Introduction: Eight Bay Bowtie Antenna Array
In this Instructable, I will show how to build an eight bay antenna using "bowtie" elements. This antenna was designed to be resonant in the middle of the new, smaller UHF band, channels 14-36 or 470-605 MHz. The performance of this antenna is quite impressive with average dBd gain (gain over a dipole) of 12.79 or 14.94 dBi (gain over isotropic) averaged over 21 points. This is equivalent gain to a good Yagi. During tests indoors, I was able to get a couple of stations 120 miles away. Mounted outdoors, I'm sure it would get even more stations from that distance. If the antenna is to be mounted outdoors, I would completely weatherproof it with a couple of coats of rubber compound of the type used for insulating tools and put some paint on top of that.
1) Piece of old metal clothes hanger 21 x 52" (Can be substituted with chicken wire mesh of same size.)
2) Piece of wood 1 x 1 x 52" (Note: I used what I had on hand which was shorter than the frame)
2) Piece of wood 1 x 2 x 24
3) 20 foot piece of #14/3 AWG Lumex or Romex wire. If bare #14 copper wire can be obtained it would be better.
5) Plumber's strapping
6) Female 75 Ohm "F" Connector (can be purchased online or salvaged from old TV's or video equipment)
7) Electrical solder
8) Steel wool
1) Various types of pliers
2) Various types of screwdrivers
3) Measuring rule with standard and metric markings
4) Soldering gun (150 watts minimum)
All except the 75 ohm F connector can be purchased at a home Improvement store.
Step 1: Cut Wire Sheath and Remove the Bare Ground Wire
Cut the house wire so that the bare ground wire is removed from the sheath. This bare wire will be used to make the bowties. This can all be done at once or you can just take it off as you need it. From this, cut off (16) 500 mm lengths. If you need more wire, strip the insulation off one of the colored wires.
Step 2: Attach Frame to Long Piece of Wood.
Attach frame to back of long piece of wood with plumber's strapping. Then attach 25 inch "foot" 15 inches above bottom of long piece at an angle with a 1 1/2 inch wood screw. Tighten screw to just allow some movement, this piece keeps the antenna and frame standing up straight.
Step 3: Start First Two Bowties and Attach to Wood Piece With Wood Screws
Make the first two bowties, take two 500 mm pieces of wire and bend in the middle. Make into open-ended triangles with the open ends 139 mm wide. The two 1/2 inch wood screws should be 11.5 mm apart and 69.5 mm below the top of the long piece of wood as shown in the diagram. The next two screws will be 150 mm below the top screws and the bowties will be mounted by tightening in the screws down. All eight bays should be mounted this way.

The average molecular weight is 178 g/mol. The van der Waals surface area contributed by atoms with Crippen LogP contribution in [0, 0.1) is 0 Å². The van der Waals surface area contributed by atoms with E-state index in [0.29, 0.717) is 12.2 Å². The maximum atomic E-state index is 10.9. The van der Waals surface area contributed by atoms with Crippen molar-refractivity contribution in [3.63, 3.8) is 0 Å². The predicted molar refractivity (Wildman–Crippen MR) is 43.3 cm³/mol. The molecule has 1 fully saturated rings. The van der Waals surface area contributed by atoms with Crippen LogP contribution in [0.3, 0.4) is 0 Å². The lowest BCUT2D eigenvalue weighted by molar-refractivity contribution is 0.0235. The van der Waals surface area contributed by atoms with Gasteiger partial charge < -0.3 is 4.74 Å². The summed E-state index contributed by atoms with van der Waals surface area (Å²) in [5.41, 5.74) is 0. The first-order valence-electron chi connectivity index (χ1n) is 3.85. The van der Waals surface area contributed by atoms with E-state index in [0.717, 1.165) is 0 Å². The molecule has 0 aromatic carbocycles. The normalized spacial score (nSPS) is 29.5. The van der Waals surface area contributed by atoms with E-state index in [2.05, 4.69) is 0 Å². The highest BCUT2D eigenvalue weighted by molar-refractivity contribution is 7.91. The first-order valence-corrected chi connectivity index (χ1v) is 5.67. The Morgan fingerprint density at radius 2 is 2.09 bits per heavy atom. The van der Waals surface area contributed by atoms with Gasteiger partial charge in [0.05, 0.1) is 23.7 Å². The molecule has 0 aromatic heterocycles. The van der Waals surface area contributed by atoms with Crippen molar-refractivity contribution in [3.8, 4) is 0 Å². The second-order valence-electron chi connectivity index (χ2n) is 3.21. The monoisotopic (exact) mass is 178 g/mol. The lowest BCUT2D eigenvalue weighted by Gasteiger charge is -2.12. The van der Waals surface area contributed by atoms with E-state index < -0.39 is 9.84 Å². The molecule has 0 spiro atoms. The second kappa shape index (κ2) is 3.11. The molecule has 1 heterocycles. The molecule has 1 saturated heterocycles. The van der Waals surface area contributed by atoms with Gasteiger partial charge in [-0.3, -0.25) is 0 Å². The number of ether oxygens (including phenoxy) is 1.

Step 4: Once All Bowties Are Completed, Start Installing the Phasing Harness
Once all the bowties are completed, the phasing harness can be started. cut two insulated wires, red and black or whatever colored wires you have and starting from the top, cross them soldering them in place to the bowties just to the right of the screws. Clean the wires with steel wool beforehand so that the solder will flow easily. Make sure both sides of bowtie are soldered together. Once the crossover has been completed, the next two phasing wires will go straight, connecting the second bay to the third bay. The third and forth bays are crossed over again. This goes on all the way to the bottom. The middle part is where the 75 ohm connector connects to the phasing harness.
Step 5: Once Phasing Harness Is Completed, the 75 Ohm "F" Connector Can Be Connected.
You might choose to directly connect a coaxial cable or an actual connector like I used. Either way solder the two wires to the phasing harness. The polarity isn't important. The connector box I used, I got out of an old TV. I temporarily hung it from a tie wrap. The plan was to glue it to the side of the wood with something like Gorilla Glue.
Step 6: Checking Out Dimensions and Making Sure None of the Bowties Are Touching
Once all the bowties are installed, the phasing connectors are all soldered in place and the output connector is installed in the middle, the bowties should be checked so that they are close but not touching. If they touch, the performance of the antenna will be compromised.
Step 7: Once the Antenna Is Checked Out the Performance Tests Can Begin.
I designed the antenna to have as good performance across the band as possible. The gain is relatively consistent up to 520 mHz where it takes a slight dip and then up to 580 mHz (channel 32) where it sharply drops off . If you want to have better response beyond channel 32, just take an inch or two off each bowtie. This would move the response higher in frequency giving more gain up to channel 36, 602 mHz.
In the first chart, I took comparison reading with a signal generator and field strength meter using a simple dipole, which has a theoretical gain of 2.5. The dipole is what other antennas are compared to when gain is being calculated. I took measurements of this antenna's gain at 21 points and then did the same thing to the bowtie antenna array. I then averaged the difference readings between the two and came up with an average reading of 12.79 dBd. This is gain over a dipole. comparable to the gain of a good multi-element Yagi.
The second diagram was made with a tracking generator, which is a sweep generator and a spectrum analyzer in one unit. Note how similar the two sweeps are. I was very happy with the performance of this antenna and when connected to a TV it picked up stations from 120 miles away!
This is an entry in the